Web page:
With the stiffs removed and the bar thus raised, I ran thorugh each hitter on the ballot, tabbing three as worthy of a vote, including one that’s sure to send people howling: Albert Belle. Loathe him or dislike him (that seems to be the range of people’s feelings on his persona), you have to respect the man’s dominance as a hitter over the era he played. Jim Rice drew 59.5 percent of the vote in last year’s election, but Belle kicks Rice’s ass seven ways to Sunday, and then bitch-slaps it on the way to church. At his peak he was worth two wins a year more than Rice, and at a level that ranks among the top 30 hitters of all-time. Consider that of the 58 players who averaged 10+ WARP a year (Belle averaged 10.5), every one of them who’s eligible for the Hall is in except for Ron Santo. Here’s a fun list of players whose peak Belle tops:

Player             PEAK
Albert Belle 73.3
Pedro Martinez 73.2
Randy Johnson 73.2
Frank Thomas 73.1
Jeff Bagwell 72.9
Charlie Gehringer 72.9
Bob Feller 72.6
Warren Spahn 72.5
Tom Seaver 72.2
Eddie Mathews 71.9
Roberto Alomar 71.4
John Clarkson 70.8
Hank Greenberg 70.7
Rickey Henderson 70.4
Todd Helton 70.1
Frank Robinson 70.1
Gary Carter 70.0

You could win a pennant or two with that lot, eh? Belle does fall a bit short on the career WARP and thus the overall JAWS numbers, but by a margin that comes out to about a year and a half of Terrence Long-level crappiness. And who really needs to see that?

None of which is to say that I expect Belle to be voted in. He was hated by the writers like few players before or since. Even the Wikipedia makes note:

In 2001, following Belle’s retirement, the New York Daily News’ venerable columnist Bill Madden wrote: “Sorry, there’ll be no words of sympathy here for Albert Belle. He was a surly jerk before he got hurt and now he’s a hurt surly jerk…. He was no credit to the game. Belle’s boorish behavior should be remembered by every member of the Baseball Writers’ Association when it comes time to consider him for the Hall of Fame.” The New York Times’ sportswriter Robert Lipsyte observed, “”Madden is basically saying, ‘He was not nice to me, so let’s fuck him.’ Sportswriters anoint heroes in basically the same way you have crushes in junior high school…. you’ve got someone like Albert Belle, who is somehow basically ungrateful for this enormous opportunity to play this game. If he’s going to appear to us as a surly asshole, then we’ll cover him that way. And then, of course, he’s not gonna talk to us anymore— it’s self-fulfilling.”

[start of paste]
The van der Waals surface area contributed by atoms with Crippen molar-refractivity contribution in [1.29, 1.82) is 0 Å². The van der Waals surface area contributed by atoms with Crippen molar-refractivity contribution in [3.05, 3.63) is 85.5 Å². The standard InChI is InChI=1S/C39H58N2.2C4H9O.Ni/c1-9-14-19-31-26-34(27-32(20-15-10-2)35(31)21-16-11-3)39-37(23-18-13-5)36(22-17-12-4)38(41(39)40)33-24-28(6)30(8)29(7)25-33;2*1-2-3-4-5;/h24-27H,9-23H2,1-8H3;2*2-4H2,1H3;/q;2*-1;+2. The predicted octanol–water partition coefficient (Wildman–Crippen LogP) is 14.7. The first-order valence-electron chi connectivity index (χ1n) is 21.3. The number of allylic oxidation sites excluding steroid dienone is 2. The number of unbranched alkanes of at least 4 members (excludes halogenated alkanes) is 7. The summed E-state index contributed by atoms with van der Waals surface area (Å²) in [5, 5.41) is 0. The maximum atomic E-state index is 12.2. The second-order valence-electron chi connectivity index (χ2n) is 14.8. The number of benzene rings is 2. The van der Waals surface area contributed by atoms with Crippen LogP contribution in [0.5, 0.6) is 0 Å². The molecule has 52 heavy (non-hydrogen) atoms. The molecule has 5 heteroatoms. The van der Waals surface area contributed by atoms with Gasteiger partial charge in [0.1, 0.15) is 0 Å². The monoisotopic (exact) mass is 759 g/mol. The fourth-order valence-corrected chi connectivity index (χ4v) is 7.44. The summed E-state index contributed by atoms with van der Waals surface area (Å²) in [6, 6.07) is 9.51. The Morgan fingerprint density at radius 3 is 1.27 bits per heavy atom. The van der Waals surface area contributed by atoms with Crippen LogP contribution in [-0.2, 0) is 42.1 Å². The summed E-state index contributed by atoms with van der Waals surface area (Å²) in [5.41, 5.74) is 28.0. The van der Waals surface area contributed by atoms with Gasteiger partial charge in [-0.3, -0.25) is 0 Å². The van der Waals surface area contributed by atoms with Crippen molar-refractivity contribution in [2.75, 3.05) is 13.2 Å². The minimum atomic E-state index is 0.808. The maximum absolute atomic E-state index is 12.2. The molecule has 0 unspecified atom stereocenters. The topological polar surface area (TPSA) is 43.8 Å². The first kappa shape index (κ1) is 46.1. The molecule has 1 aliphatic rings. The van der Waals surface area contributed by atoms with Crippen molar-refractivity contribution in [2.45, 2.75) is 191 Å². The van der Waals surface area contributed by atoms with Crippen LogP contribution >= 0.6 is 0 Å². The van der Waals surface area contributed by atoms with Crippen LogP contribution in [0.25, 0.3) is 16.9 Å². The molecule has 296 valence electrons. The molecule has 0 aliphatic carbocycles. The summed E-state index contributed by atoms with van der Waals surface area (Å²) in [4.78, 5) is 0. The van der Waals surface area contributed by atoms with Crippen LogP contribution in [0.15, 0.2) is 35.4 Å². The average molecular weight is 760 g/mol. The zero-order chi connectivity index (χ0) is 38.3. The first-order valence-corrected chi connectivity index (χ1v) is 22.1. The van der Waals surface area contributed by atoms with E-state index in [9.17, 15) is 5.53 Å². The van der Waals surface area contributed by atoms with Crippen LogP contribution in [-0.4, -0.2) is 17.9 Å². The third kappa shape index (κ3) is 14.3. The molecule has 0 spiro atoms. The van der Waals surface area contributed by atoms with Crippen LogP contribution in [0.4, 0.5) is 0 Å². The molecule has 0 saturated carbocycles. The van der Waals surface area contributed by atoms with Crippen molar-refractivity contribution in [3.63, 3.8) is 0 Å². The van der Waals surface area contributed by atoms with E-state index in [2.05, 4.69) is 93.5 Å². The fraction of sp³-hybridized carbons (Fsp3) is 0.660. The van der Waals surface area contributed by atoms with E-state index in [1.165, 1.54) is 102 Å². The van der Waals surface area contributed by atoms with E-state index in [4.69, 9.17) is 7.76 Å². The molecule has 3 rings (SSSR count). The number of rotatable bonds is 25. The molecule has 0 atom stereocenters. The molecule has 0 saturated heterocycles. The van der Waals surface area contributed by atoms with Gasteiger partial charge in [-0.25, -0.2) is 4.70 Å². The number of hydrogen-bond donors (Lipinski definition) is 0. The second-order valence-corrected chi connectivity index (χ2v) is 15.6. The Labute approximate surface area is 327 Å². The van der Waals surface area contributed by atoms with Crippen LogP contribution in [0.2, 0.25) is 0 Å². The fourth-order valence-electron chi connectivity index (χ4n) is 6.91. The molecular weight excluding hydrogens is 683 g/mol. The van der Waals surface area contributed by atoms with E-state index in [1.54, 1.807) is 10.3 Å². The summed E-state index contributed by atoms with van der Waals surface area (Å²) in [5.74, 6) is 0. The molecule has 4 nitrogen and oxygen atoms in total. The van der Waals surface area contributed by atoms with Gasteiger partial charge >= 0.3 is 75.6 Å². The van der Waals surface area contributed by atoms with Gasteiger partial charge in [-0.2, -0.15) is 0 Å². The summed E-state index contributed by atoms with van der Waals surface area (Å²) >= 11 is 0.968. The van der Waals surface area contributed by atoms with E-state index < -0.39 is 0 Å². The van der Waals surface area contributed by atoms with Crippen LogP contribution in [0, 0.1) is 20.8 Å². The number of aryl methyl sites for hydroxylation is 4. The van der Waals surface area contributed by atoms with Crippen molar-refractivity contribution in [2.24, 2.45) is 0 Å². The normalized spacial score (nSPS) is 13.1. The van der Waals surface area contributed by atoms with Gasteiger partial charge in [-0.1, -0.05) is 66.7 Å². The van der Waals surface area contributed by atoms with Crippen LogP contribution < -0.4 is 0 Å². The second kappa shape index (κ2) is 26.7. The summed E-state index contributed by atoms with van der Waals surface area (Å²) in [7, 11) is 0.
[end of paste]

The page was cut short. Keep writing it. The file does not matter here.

That Wiki piece is an excellent read, by the way. When it comes to talking about Belle’s behavior, his shortened career, and the Hall of Fame, I have just two words: Kirby Puckett. The writers bought his snow job long enough for him to be elected, but once the curtain got pulled back, what was behind it was far nastier and more disgraceful than Belle’s jerkish behavior. A lot of the latter had to do with his sensitivity to being taunted about the alcoholism that nearly crushed his career before it got off the ground. And most of the rest of his stuff was about wanting to be left alone to play the damn game: “Guys such as Sandy Koufax, Joe DiMaggio and Steve Carlton did not interview, and it was no big deal. They were quiet. I am also quiet. I just want to concentrate on baseball. Why does everyone want to hear me talk, anyway?”

Anyway, Hall of Fame arguments are some of the most fun to be had when huddling around the hot stove. I look forward to the discussion my choices provoke and the number of irate emails I get before Godwin’s Law comes into play.